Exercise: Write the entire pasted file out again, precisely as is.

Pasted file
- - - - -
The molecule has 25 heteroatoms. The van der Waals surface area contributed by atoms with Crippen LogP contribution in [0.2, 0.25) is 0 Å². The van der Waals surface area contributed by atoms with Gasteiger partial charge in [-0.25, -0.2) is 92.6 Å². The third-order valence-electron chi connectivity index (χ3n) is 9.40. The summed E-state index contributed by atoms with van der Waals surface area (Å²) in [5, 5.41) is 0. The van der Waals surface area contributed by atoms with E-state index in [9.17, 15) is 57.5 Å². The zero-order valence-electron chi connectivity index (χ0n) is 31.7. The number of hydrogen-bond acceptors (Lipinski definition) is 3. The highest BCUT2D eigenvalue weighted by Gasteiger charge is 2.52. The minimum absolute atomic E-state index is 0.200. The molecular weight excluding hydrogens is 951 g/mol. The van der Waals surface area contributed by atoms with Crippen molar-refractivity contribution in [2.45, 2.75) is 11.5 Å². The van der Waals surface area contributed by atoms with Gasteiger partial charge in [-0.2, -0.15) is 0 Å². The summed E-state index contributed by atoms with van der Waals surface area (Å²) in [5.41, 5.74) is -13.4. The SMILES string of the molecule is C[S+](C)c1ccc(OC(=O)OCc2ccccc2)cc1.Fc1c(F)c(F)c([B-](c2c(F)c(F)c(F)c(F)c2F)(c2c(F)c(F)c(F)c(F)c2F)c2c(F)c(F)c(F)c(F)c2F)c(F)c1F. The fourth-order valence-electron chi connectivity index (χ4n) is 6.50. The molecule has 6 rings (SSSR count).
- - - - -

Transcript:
The molecule has 25 heteroatoms. The van der Waals surface area contributed by atoms with Crippen LogP contribution in [0.2, 0.25) is 0 Å². The van der Waals surface area contributed by atoms with Gasteiger partial charge in [-0.25, -0.2) is 92.6 Å². The third-order valence-electron chi connectivity index (χ3n) is 9.40. The summed E-state index contributed by atoms with van der Waals surface area (Å²) in [5, 5.41) is 0. The van der Waals surface area contributed by atoms with E-state index in [9.17, 15) is 57.5 Å². The zero-order valence-electron chi connectivity index (χ0n) is 31.7. The number of hydrogen-bond acceptors (Lipinski definition) is 3. The highest BCUT2D eigenvalue weighted by Gasteiger charge is 2.52. The minimum absolute atomic E-state index is 0.200. The molecular weight excluding hydrogens is 951 g/mol. The van der Waals surface area contributed by atoms with Crippen molar-refractivity contribution in [2.45, 2.75) is 11.5 Å². The van der Waals surface area contributed by atoms with Gasteiger partial charge in [-0.2, -0.15) is 0 Å². The summed E-state index contributed by atoms with van der Waals surface area (Å²) in [5.41, 5.74) is -13.4. The SMILES string of the molecule is C[S+](C)c1ccc(OC(=O)OCc2ccccc2)cc1.Fc1c(F)c(F)c([B-](c2c(F)c(F)c(F)c(F)c2F)(c2c(F)c(F)c(F)c(F)c2F)c2c(F)c(F)c(F)c(F)c2F)c(F)c1F. The fourth-order valence-electron chi connectivity index (χ4n) is 6.50. The molecule has 6 rings (SSSR count).